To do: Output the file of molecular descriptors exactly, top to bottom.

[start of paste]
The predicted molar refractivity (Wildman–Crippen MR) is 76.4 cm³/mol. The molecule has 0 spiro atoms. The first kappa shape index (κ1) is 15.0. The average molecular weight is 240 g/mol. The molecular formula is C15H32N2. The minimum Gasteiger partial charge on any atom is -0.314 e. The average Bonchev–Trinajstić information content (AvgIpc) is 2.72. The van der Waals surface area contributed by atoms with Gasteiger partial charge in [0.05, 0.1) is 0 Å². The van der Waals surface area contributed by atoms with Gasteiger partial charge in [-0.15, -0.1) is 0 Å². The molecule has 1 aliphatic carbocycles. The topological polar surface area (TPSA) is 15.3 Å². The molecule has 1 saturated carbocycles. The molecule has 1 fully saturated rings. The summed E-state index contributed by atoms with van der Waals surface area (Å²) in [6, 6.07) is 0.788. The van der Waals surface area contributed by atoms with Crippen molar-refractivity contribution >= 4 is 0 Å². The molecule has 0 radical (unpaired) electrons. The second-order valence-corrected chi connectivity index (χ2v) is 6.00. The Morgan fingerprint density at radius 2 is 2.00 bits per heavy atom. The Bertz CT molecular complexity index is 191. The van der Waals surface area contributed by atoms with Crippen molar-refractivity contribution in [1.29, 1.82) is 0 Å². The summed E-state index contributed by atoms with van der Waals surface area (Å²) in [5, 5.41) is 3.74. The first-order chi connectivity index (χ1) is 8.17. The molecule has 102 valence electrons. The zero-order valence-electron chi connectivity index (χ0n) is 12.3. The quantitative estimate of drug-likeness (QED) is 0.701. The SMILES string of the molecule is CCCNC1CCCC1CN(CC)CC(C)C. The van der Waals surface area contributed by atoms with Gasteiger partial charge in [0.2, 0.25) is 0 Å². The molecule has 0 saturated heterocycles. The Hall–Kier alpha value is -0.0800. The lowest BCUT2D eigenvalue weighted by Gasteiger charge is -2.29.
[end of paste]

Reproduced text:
The predicted molar refractivity (Wildman–Crippen MR) is 76.4 cm³/mol. The molecule has 0 spiro atoms. The first kappa shape index (κ1) is 15.0. The average molecular weight is 240 g/mol. The molecular formula is C15H32N2. The minimum Gasteiger partial charge on any atom is -0.314 e. The average Bonchev–Trinajstić information content (AvgIpc) is 2.72. The van der Waals surface area contributed by atoms with Gasteiger partial charge in [0.05, 0.1) is 0 Å². The van der Waals surface area contributed by atoms with Gasteiger partial charge in [-0.15, -0.1) is 0 Å². The molecule has 1 aliphatic carbocycles. The topological polar surface area (TPSA) is 15.3 Å². The molecule has 1 saturated carbocycles. The molecule has 1 fully saturated rings. The summed E-state index contributed by atoms with van der Waals surface area (Å²) in [6, 6.07) is 0.788. The van der Waals surface area contributed by atoms with Crippen molar-refractivity contribution >= 4 is 0 Å². The molecule has 0 radical (unpaired) electrons. The second-order valence-corrected chi connectivity index (χ2v) is 6.00. The Morgan fingerprint density at radius 2 is 2.00 bits per heavy atom. The Bertz CT molecular complexity index is 191. The van der Waals surface area contributed by atoms with Crippen molar-refractivity contribution in [1.29, 1.82) is 0 Å². The summed E-state index contributed by atoms with van der Waals surface area (Å²) in [5, 5.41) is 3.74. The first-order chi connectivity index (χ1) is 8.17. The molecule has 102 valence electrons. The zero-order valence-electron chi connectivity index (χ0n) is 12.3. The quantitative estimate of drug-likeness (QED) is 0.701. The SMILES string of the molecule is CCCNC1CCCC1CN(CC)CC(C)C. The van der Waals surface area contributed by atoms with Gasteiger partial charge in [0.2, 0.25) is 0 Å². The molecule has 0 saturated heterocycles. The Hall–Kier alpha value is -0.0800. The lowest BCUT2D eigenvalue weighted by Gasteiger charge is -2.29.